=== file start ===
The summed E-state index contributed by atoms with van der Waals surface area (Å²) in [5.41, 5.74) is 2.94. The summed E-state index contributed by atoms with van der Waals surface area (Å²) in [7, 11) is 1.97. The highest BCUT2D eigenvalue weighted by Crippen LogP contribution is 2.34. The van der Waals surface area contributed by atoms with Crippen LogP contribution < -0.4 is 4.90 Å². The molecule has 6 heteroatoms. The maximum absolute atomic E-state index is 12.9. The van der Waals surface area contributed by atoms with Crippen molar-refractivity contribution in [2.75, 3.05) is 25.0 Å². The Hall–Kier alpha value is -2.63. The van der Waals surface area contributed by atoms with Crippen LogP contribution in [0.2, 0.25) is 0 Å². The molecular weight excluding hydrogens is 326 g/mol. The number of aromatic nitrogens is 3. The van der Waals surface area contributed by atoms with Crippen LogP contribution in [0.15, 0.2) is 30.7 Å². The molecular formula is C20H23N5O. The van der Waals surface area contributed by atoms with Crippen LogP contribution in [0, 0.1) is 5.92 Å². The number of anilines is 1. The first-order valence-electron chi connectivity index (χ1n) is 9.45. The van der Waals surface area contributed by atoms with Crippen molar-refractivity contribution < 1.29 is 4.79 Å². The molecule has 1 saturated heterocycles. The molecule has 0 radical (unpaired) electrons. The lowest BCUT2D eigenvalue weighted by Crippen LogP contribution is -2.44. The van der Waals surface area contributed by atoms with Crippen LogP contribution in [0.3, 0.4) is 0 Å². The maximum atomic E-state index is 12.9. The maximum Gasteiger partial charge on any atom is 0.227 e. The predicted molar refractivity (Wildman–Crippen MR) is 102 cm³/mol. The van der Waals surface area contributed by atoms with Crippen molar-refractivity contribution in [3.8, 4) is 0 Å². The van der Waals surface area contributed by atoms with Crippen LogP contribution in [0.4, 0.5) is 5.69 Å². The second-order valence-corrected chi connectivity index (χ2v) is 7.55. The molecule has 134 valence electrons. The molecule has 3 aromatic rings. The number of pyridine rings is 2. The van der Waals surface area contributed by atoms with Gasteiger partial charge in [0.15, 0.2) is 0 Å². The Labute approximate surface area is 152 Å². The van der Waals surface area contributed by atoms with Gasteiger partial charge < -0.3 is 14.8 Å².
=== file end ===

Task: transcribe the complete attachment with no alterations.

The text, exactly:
The summed E-state index contributed by atoms with van der Waals surface area (Å²) in [5.41, 5.74) is 2.94. The summed E-state index contributed by atoms with van der Waals surface area (Å²) in [7, 11) is 1.97. The highest BCUT2D eigenvalue weighted by Crippen LogP contribution is 2.34. The van der Waals surface area contributed by atoms with Crippen LogP contribution < -0.4 is 4.90 Å². The molecule has 6 heteroatoms. The maximum absolute atomic E-state index is 12.9. The van der Waals surface area contributed by atoms with Crippen molar-refractivity contribution in [2.75, 3.05) is 25.0 Å². The Hall–Kier alpha value is -2.63. The van der Waals surface area contributed by atoms with Crippen LogP contribution in [0.2, 0.25) is 0 Å². The molecular weight excluding hydrogens is 326 g/mol. The number of aromatic nitrogens is 3. The van der Waals surface area contributed by atoms with Crippen LogP contribution in [0.15, 0.2) is 30.7 Å². The molecular formula is C20H23N5O. The van der Waals surface area contributed by atoms with Crippen LogP contribution in [0, 0.1) is 5.92 Å². The number of anilines is 1. The first-order valence-electron chi connectivity index (χ1n) is 9.45. The van der Waals surface area contributed by atoms with Crippen molar-refractivity contribution < 1.29 is 4.79 Å². The molecule has 1 saturated heterocycles. The molecule has 0 radical (unpaired) electrons. The lowest BCUT2D eigenvalue weighted by Crippen LogP contribution is -2.44. The van der Waals surface area contributed by atoms with Crippen LogP contribution in [0.3, 0.4) is 0 Å². The maximum atomic E-state index is 12.9. The maximum Gasteiger partial charge on any atom is 0.227 e. The predicted molar refractivity (Wildman–Crippen MR) is 102 cm³/mol. The van der Waals surface area contributed by atoms with Crippen molar-refractivity contribution in [3.8, 4) is 0 Å². The van der Waals surface area contributed by atoms with Crippen LogP contribution in [0.4, 0.5) is 5.69 Å². The second-order valence-corrected chi connectivity index (χ2v) is 7.55. The molecule has 134 valence electrons. The molecule has 3 aromatic rings. The number of pyridine rings is 2. The van der Waals surface area contributed by atoms with Gasteiger partial charge in [0.15, 0.2) is 0 Å². The Labute approximate surface area is 152 Å². The van der Waals surface area contributed by atoms with Gasteiger partial charge < -0.3 is 14.8 Å².